I have written previously on this blog about our research highlighting the extremely low quality of published “systematic reviews” and “meta-analyses” in the otolaryngology and sleep surgery literature. We have shown that many studies do not adhere to established, accepted research methods for these studies, creating a dangerous situation where publications that pretend to be authoritative and certain in their conclusions in fact do not reflect the fact that they are based on publications that may be biased or have other fundamental issues. In short, I am sorry to say that I do not trust any systematic reviews for their conclusions and simply treat them as a resource to identify relevant articles on a topic that I then review myself. These are trends that are seen in every field of medicine, and numerous similar published studies in other fields have confirmed this.

A more recent study from a team at the Naval Medical Center in San Diego, California, has suggested that we in otolaryngology – head and neck surgery may be doing more poorly than other fields – and getting worse – when it comes to the broader array of research studies. They examined a large group of papers from the most-cited otolaryngology journals in 2010 and 2020 and evaluated multiple measures of research quality. They showed:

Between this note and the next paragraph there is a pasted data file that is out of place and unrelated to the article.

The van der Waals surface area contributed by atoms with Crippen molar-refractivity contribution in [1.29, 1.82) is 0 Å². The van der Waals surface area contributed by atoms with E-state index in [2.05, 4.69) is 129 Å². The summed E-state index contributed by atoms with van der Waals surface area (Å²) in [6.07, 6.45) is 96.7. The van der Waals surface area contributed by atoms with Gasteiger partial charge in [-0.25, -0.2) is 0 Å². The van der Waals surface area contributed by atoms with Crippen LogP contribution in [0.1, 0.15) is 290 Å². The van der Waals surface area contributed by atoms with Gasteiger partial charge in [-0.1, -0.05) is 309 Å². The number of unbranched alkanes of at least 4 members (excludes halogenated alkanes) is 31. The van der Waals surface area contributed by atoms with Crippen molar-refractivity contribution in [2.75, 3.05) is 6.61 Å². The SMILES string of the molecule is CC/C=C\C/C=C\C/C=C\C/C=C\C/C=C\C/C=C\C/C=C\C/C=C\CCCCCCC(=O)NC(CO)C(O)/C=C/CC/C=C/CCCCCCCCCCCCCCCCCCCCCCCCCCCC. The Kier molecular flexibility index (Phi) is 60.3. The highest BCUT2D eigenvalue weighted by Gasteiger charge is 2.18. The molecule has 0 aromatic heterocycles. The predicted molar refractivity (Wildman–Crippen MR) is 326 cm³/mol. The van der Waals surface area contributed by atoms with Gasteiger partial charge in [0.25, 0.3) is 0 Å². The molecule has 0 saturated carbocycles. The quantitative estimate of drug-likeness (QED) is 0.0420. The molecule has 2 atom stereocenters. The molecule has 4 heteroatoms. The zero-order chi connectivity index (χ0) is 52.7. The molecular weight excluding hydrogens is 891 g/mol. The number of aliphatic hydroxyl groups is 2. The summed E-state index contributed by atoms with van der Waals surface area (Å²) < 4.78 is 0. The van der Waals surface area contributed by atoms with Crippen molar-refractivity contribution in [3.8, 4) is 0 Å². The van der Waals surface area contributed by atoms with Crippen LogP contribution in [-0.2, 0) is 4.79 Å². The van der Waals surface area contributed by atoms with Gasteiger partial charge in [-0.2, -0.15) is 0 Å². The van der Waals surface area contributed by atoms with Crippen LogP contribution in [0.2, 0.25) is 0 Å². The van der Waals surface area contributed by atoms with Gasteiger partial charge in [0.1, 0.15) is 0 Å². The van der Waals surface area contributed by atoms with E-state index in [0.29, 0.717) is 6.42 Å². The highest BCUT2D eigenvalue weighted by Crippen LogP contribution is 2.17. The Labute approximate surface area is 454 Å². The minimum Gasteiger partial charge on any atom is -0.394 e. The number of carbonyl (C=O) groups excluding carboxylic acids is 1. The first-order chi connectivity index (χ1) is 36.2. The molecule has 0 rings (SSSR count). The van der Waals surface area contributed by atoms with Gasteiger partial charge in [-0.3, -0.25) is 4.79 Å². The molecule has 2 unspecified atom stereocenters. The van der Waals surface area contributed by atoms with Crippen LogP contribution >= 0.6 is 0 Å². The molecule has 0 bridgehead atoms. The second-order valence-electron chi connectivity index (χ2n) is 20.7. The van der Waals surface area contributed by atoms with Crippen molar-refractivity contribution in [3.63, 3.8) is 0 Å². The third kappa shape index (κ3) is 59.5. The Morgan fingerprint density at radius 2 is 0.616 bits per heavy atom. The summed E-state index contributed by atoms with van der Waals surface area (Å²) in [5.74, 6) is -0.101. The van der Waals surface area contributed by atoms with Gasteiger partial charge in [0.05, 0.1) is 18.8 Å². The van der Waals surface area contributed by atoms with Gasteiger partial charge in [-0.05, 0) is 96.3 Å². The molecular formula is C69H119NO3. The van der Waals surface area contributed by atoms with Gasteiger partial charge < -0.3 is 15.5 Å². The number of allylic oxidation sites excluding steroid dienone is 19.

• 2020 papers had lower evidence quality than 2010
  • 2020 papers had more reporting of confidence intervals, a basic method of presenting statistical results , although this was still only seen in 40% of all papers in 2020

Importantly, the literature in other fields (neurosurgery, orthopedic surgery, ophthalmology, and general surgery) had higher evidence quality in 2020 compared to otolaryngology, although they did have less reporting of confidence intervals.

Clearly, the medical literature could be of higher quality. Studies like this evaluate important limitations of the literature and areas for improvement. One wonders whether the proliferation of medical journals dilutes the overall quality of the literature, as, like material found on the Internet, all that glitters (published in medical journals) is not gold. I am not sure what the solution is, but I have enjoyed our multi-center research collaborations related to drug-induced sleep endoscopy and believe they have really advanced the field of sleep surgery.

I welcome the thoughts of others, as I do know that we can and must do better.

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